University of Rochester

Professor Will Discuss Frida Kahlo at International Conference

September 26, 2005

University of Rochester Professor of Spanish Claudia Schaefer will speak at an international conference this week exploring the cultural, political, and popular impact of Frida Kahlo, the Mexican painter who became one of the most acclaimed artists of her generation.

Fewer than 20 artists, writers, filmmakers, historians, and scholars were invited to discuss "The Many Faces of Frida Kahlo," whose tragic personal life, adventurous love life, and passionate leftist views made Kahlo a cult figure around the world following her death in 1954. Kahlo has been the subject of numerous biographies and documentaries as well as a 2002 film starring Salma Hayak.

Schaefer, who chairs the Department of Modern Languages and Cultures at the University, will discuss "Frida and Free Trade" during the conference, which is being held Sept. 30 and Oct. 1 at the Tate Modern in London. She will look at the global economy and the changing role of art using a series of slides to show how Kahlo has been appropriated and used by, among others, the U.S. government on a postage stamp, a women's knitting circle, a Che Guevara poster, a set of wall clocks, and book jackets.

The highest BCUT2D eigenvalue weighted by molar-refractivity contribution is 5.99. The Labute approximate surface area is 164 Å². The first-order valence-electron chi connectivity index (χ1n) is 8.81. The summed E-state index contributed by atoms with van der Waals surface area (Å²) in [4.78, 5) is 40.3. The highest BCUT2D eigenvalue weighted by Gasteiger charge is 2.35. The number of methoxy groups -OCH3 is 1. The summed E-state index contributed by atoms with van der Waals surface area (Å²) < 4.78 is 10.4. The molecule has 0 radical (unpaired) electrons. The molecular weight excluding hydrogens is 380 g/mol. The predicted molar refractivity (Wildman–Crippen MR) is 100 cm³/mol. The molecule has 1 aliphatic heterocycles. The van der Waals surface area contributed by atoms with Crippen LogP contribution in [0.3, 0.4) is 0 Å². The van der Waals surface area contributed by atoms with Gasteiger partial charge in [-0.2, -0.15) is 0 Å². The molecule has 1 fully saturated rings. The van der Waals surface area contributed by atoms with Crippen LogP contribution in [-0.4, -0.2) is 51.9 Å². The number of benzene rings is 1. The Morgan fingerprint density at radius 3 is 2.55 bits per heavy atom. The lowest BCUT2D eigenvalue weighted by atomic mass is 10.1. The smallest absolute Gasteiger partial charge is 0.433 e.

Schaefer first became familiar with Kahlo's work while studying native artists and painters in Mexico. She focused on Kahlo for a chapter in her 1992 book Textured Lives: Women, Art, and Representation in Modern Mexico and has given talks on how American audiences have reacted to Kahlo's paintings. Schaefer also is the author of Bored to Distraction: Cinema of Excess in End-of-the-Century Mexico and Spain (2003) and Danger Zones: Homosexuality, National Identity, and Mexican Culture (1996) as well as numerous articles on post-Franco Spain, detective fiction, popular culture, millennial debates, and film.

Other presenters at the symposium include Amy Stechler, a filmmaker who has worked with documentarian Ken Burns and produced the 2004 documentary The Life and Times of Frida Kahlo, and Carlos Monsiváis, one of Mexico's most popular and prolific writers. The symposium coincides with a major exhibition sponsored by the Tate Gallery featuring 80 works—self-portraits and still lifes—by Kahlo.